About half of American adults will contract an infection in the gum tissue known as periodontal disease. Though common, gum disease can wreak serious havoc on your oral health. It is also the leading cause of tooth loss.
If you lose one or more teeth, you can work with your dentist to replace them and restore your dental structure. But damage from gum disease may mean certain restorative dental solutions are not possible.
Your dentist will evaluate your dental structure and consider your oral health goals to find the optimal tooth replacement treatment for your unique smile. But understanding the lasting damage that gum disease can cause can help you prioritize your periodontal health to avoid developing the infection in the first place. Read on to learn more about how gum disease can impact the treatments you qualify for when it comes to tooth replacement.
How Does Gum Disease Lead to Tooth Loss?
Gum disease occurs when oral bacteria reach the gum tissue. Then bacteria eat away at the gums, inflaming the tissue there. As the infection advances, you will start to see the gums recede. And bacteria will also hurt the root of the teeth and the jawbone.
The teeth may begin to feel wiggly or misaligned. Then the extensive damage will cause them to fall out of their sockets.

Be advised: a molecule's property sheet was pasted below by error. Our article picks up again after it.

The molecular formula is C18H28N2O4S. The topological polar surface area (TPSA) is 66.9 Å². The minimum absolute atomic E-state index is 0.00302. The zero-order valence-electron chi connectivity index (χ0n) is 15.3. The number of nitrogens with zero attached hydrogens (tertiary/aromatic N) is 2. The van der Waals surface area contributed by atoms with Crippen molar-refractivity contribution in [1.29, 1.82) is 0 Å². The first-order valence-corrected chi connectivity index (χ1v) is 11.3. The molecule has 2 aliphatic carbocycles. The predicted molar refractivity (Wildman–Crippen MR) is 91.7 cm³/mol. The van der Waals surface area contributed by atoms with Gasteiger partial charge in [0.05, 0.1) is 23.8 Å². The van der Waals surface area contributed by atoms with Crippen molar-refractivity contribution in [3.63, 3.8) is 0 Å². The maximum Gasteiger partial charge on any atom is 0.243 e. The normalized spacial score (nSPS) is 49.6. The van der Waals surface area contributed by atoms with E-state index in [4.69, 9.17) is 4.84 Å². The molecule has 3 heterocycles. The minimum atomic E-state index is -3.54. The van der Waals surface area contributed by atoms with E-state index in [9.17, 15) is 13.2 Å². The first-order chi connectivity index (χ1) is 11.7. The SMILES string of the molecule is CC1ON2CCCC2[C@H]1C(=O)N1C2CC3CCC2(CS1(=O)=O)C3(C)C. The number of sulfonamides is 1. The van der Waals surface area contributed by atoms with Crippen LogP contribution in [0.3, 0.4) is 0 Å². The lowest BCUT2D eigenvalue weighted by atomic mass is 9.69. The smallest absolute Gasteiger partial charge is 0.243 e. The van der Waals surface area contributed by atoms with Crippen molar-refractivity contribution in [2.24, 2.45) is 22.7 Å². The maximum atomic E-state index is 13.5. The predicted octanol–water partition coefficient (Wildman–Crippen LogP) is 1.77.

You will require intervention from a dentist to eradicate gum disease because the infection will not heal on its own. They will need to thoroughly clean excess bacteria from deep in the gum pockets with targeted therapy. The infection is easier to treat when diagnosed early. So do not delay seeking gum disease treatment if you notice gum irritation or other periodontal symptoms.
Can I Receive Dental Implants After Treating Gum Disease?
If you suffer from tooth loss due to advanced gum disease, you should talk to your dentist to find a way to restore your smile. Missing teeth can put you in danger of further oral health complications without tooth replacement.
However, damage from gum disease may disqualify you from certain tooth replacement treatments at first. For instance, dentists often recommend implant dentistry for maximum restorative benefits when it comes to tooth replacement. But the dental implant relies on a strong and stable foundation for the surgically placed anchor in the gums and jaw.
If gum disease deteriorated too much bone in the jaw or gum tissue, you cannot sustain the implant. In this case, the dentist might suggest a bone graft or gum graft to add more structure that can ultimately support a dental implant.
The dentist will evaluate your oral health prior to pursuing implant dentistry to ensure you can successfully receive the device. They will use x-ray imaging to check your jawbone structure.
You can pursue removable tooth replacement options, like dentures, if you do not want dental implants. However, these appliances will offer fewer advantages than implants. Learn more when you schedule a consultation with your dentist.